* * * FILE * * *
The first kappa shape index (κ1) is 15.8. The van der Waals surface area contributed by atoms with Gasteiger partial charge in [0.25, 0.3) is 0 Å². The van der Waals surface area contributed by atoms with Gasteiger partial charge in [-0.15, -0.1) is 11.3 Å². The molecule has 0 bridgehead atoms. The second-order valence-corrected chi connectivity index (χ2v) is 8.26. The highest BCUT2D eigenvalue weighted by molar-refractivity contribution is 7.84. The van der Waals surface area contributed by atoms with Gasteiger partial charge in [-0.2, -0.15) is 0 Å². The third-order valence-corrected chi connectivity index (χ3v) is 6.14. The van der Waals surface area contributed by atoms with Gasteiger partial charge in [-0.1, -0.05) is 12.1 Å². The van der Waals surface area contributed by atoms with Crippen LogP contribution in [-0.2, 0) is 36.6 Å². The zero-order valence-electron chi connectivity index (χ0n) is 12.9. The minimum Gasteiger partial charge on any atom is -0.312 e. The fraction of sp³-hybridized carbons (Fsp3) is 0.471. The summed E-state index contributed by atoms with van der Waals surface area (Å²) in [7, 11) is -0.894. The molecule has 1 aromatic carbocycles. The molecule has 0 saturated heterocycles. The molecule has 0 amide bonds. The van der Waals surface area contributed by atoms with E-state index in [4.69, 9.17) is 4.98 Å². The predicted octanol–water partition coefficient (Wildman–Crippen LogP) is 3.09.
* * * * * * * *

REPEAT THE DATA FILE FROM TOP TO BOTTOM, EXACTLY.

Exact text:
The first kappa shape index (κ1) is 15.8. The van der Waals surface area contributed by atoms with Gasteiger partial charge in [0.25, 0.3) is 0 Å². The van der Waals surface area contributed by atoms with Gasteiger partial charge in [-0.15, -0.1) is 11.3 Å². The molecule has 0 bridgehead atoms. The second-order valence-corrected chi connectivity index (χ2v) is 8.26. The highest BCUT2D eigenvalue weighted by molar-refractivity contribution is 7.84. The van der Waals surface area contributed by atoms with Gasteiger partial charge in [-0.2, -0.15) is 0 Å². The third-order valence-corrected chi connectivity index (χ3v) is 6.14. The van der Waals surface area contributed by atoms with Gasteiger partial charge in [-0.1, -0.05) is 12.1 Å². The van der Waals surface area contributed by atoms with Crippen LogP contribution in [-0.2, 0) is 36.6 Å². The zero-order valence-electron chi connectivity index (χ0n) is 12.9. The minimum Gasteiger partial charge on any atom is -0.312 e. The fraction of sp³-hybridized carbons (Fsp3) is 0.471. The summed E-state index contributed by atoms with van der Waals surface area (Å²) in [7, 11) is -0.894. The molecule has 1 aromatic carbocycles. The molecule has 0 saturated heterocycles. The molecule has 0 amide bonds. The van der Waals surface area contributed by atoms with E-state index in [4.69, 9.17) is 4.98 Å². The predicted octanol–water partition coefficient (Wildman–Crippen LogP) is 3.09.